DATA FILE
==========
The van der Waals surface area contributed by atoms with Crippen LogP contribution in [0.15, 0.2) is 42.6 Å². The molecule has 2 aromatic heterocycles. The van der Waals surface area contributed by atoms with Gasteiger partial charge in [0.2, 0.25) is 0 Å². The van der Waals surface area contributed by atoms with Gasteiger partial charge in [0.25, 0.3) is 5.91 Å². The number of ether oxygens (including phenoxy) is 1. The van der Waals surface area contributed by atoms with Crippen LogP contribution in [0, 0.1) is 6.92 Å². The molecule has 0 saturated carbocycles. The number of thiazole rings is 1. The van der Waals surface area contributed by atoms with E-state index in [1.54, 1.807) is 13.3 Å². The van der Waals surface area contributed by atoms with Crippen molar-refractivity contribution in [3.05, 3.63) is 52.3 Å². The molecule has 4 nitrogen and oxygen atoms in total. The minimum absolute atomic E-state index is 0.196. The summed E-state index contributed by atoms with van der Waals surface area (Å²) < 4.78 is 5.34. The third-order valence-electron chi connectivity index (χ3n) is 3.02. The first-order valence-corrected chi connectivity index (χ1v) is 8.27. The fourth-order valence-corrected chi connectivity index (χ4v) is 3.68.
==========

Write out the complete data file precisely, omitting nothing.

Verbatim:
The van der Waals surface area contributed by atoms with Crippen LogP contribution in [0.15, 0.2) is 42.6 Å². The molecule has 2 aromatic heterocycles. The van der Waals surface area contributed by atoms with Gasteiger partial charge in [0.2, 0.25) is 0 Å². The van der Waals surface area contributed by atoms with Gasteiger partial charge in [0.25, 0.3) is 5.91 Å². The number of ether oxygens (including phenoxy) is 1. The van der Waals surface area contributed by atoms with Crippen LogP contribution in [0, 0.1) is 6.92 Å². The molecule has 0 saturated carbocycles. The number of thiazole rings is 1. The van der Waals surface area contributed by atoms with E-state index in [1.54, 1.807) is 13.3 Å². The van der Waals surface area contributed by atoms with Crippen molar-refractivity contribution in [3.05, 3.63) is 52.3 Å². The molecule has 4 nitrogen and oxygen atoms in total. The minimum absolute atomic E-state index is 0.196. The summed E-state index contributed by atoms with van der Waals surface area (Å²) < 4.78 is 5.34. The third-order valence-electron chi connectivity index (χ3n) is 3.02. The first-order valence-corrected chi connectivity index (χ1v) is 8.27. The fourth-order valence-corrected chi connectivity index (χ4v) is 3.68.